Monday, June 19, 2017

View from a bridge

On the Mass Ave. Bridge over Storrow Drive looking at the Charles River.

Wednesday, May 24, 2017

Fort Point Channel

Along the Harbor Walk, looking at the South Postal Annex at South Station. The tall white building in the background is the Federal Reserve Bank of Boston.

Wednesday, April 19, 2017

Duck Boat on the Charles

The Longfellow Bridge, connecting Boston to Cambridge, is undergoing repairs and is expected to be completed by December 2018, two years behind schedule.

Tuesday, April 18, 2017

Sunday, April 16, 2017

Acorn Street Visitors

Acorn Street on Beacon Hill is arguably one of the most picturesque and photographed streets in Boston.

Thursday, March 30, 2017

Wednesday, March 29, 2017

James Michael Curley

James Michael Curley, by artist Lloyd Lillie, on Congress Street, along the Freedom Trail in Boston.

One of the most colorful figures in Massachusetts politics in the first half of the 20th century, Curley served four terms as Democratic Mayor of Boston, including part of one while in prison. He also served a single term as Governor of Massachusetts

Curley became famous when as he was elected, in 1904, to the Boston Board of Alderman while serving time in prison on a fraud conviction. His colorful career included an indictment for influence peddling in 1943. He won a fourth term as mayor of Boston in 1945; despite a second indictment by a federal grand jury, for mail fraud. In 1947, he was sentenced to 6–18 months on the mail fraud conviction and spent five months at the Federal Correctional Institution in Danbury, CT before his sentence was commuted by President Truman. He was defeated for mayor in the 1949 election, thus ending his long political career.

Curley is considered the inspiration for the protagonist Frank Skeffington in the novel The Last Hurrah by Edwin O'Connor, on which director John Ford based his film with the same title.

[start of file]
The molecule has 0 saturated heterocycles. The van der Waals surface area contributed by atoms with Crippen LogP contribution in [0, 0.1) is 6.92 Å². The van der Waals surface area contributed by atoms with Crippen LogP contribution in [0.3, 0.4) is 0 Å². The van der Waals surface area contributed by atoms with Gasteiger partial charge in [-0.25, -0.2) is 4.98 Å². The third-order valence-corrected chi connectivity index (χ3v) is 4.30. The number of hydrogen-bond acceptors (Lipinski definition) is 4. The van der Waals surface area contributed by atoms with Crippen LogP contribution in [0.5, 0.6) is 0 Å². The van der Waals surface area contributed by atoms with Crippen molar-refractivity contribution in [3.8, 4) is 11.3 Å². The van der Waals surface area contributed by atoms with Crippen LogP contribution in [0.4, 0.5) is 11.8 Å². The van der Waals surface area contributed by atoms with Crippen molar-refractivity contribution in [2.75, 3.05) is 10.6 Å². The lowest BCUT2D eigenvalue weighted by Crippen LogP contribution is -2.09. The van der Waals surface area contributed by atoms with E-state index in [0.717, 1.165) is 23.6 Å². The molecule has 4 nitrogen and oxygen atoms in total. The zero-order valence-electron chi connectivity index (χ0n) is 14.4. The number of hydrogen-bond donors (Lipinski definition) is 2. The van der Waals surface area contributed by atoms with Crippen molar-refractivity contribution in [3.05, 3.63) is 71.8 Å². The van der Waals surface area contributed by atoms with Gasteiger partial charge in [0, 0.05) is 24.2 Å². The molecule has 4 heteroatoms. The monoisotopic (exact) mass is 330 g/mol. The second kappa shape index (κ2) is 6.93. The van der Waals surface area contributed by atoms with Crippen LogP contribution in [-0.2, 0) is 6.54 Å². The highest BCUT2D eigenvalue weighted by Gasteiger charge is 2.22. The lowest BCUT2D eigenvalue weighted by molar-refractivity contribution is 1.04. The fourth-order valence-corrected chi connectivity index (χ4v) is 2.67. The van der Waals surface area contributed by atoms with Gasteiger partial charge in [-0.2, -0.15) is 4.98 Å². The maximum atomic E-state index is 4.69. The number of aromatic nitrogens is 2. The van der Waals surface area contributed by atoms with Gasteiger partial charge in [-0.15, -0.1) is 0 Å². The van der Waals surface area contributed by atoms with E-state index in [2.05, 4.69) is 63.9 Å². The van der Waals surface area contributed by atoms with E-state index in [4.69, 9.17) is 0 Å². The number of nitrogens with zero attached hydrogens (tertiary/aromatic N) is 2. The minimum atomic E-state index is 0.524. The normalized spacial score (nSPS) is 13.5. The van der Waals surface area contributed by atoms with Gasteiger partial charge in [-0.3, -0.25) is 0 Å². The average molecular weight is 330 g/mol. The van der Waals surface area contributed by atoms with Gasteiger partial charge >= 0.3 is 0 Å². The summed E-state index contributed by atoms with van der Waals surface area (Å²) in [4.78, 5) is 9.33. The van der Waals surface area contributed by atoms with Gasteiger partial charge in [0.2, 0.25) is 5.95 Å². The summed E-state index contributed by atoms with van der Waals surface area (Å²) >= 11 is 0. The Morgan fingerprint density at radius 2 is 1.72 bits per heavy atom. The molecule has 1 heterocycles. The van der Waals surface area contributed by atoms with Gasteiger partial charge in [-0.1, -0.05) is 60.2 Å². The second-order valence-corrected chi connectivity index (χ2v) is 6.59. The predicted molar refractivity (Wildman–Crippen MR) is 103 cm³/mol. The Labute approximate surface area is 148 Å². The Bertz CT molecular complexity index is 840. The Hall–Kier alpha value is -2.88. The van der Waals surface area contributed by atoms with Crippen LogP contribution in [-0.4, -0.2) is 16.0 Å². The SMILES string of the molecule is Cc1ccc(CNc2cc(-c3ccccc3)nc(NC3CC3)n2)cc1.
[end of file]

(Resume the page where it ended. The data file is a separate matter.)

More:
Friday, March 24, 2017

Soldiers and Sailors Monument

The Soldiers and Sailors Monument on Boston Common was erected in memory of Massachusetts soldiers and sailors who died in the American Civil War. Designed by Martin Milmore and dedicated on September 17, 1877. Union Generals George B. McClellan and Joseph Hooker were among the estimated 25,000 people attending the dedication on Boston Common. The Monument is located on a rise called Flag Staff Hill and rises to a height of 126 feet on its base. The column is topped by a figure representing the Genius of America. Four statues at the base represent Peace, the Sailor, the Muse of History, and the Soldier. Bas-relief plaques depict the departure and return of the forces, the Navy, and the work of the Boston Sanitary Commission. In one plaque, Longfellow can be seen accompanying the governor. The figures at the base of the column represent the sections of the country: North, South, East, and West. Here is another view of the monument I took seven years ago.

Saturday, March 11, 2017

Winter View

Looking west over the Boston Common Parade Ground towards the Public Garden.

Wednesday, March 8, 2017

Bill Russell

Statue of Boston Celtics great Bill Russell, located on City Hall Plaza.

Sunday, February 26, 2017


One of the many magnificent looking trees at the Arnold Arboretum with a light coating of snow.

Friday, February 17, 2017